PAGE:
Farmworkers Face Sexual Abuse [VIDEO]

Hundreds of thousands of immigrant farmworker women across the country are vulnerable to sexual violence and abuse because they lack adequate workplace protections, according to a recent report by Human Rights Watch.

A reauthorization of the Violence Against Women Act (VAWA) would give some aid to these women, according to the organization, but more is needed. As it stands, Republicans in Congress are backing a version of the bill that would scale back important protections for immigrant women.

Human Rights Watch on the report:

The 95-page report, “Cultivating Fear: The Vulnerability of Immigrant Farmworkers in the US to Sexual Violence and Sexual Harassment,” describes rape, stalking, unwanted touching, exhibitionism, or vulgar and obscene language by supervisors, employers, and others in positions of power. Most farmworkers interviewed said they had experienced such treatment or knew others who had. And most said they had not reported these or other workplace abuses, fearing reprisals. Those who had filed sexual harassment claims or reported sexual assault to the police had done so with the encouragement and assistance of survivor advocates or attorneys in the face of difficult challenges.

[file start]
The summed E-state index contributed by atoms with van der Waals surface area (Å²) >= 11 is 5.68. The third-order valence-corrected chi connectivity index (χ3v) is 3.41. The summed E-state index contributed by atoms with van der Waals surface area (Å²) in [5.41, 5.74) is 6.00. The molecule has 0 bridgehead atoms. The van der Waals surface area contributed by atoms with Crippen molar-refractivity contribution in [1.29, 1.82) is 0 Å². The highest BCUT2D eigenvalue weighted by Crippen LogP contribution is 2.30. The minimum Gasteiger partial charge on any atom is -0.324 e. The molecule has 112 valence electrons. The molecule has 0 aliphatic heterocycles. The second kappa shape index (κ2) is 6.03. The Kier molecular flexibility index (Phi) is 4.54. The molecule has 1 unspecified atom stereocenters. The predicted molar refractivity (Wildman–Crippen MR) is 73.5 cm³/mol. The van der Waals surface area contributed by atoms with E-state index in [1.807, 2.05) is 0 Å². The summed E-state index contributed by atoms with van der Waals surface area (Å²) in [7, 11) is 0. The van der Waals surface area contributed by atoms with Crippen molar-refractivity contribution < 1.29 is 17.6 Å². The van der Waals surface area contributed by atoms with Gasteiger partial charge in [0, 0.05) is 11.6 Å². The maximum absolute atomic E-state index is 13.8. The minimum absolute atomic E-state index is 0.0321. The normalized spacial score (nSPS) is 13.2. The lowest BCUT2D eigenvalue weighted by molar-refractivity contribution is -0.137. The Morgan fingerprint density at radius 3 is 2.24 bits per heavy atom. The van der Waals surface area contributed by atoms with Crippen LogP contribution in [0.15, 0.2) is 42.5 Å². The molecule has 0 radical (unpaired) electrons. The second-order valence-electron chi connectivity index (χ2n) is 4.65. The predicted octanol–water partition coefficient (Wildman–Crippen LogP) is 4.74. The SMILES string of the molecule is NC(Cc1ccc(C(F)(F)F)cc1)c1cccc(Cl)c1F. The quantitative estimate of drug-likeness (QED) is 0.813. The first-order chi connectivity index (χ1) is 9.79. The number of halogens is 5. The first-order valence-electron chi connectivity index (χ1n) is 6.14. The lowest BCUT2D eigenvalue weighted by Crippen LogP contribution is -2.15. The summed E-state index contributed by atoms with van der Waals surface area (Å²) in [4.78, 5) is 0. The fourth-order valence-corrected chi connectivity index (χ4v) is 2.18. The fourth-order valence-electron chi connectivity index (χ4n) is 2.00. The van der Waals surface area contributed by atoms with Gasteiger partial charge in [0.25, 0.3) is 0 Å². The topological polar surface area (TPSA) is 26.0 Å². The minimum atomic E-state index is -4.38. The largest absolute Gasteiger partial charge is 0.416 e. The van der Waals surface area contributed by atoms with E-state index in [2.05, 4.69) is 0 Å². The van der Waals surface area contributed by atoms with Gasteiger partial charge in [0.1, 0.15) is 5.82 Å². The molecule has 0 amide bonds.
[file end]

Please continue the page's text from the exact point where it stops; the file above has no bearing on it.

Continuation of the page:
“Rape, groping, and obscene language by abusive supervisors should not be part of the hard labor conditions that immigrant farmworkers endure while producing the nation’s food,” said Grace Meng, researcher in the US Program at Human Rights Watch and author of the report. “Instead of being valued for their contributions, immigrant farmworkers are subject to a dysfunctional immigration system and labor laws that exclude them from basic protections most workers take for granted.”


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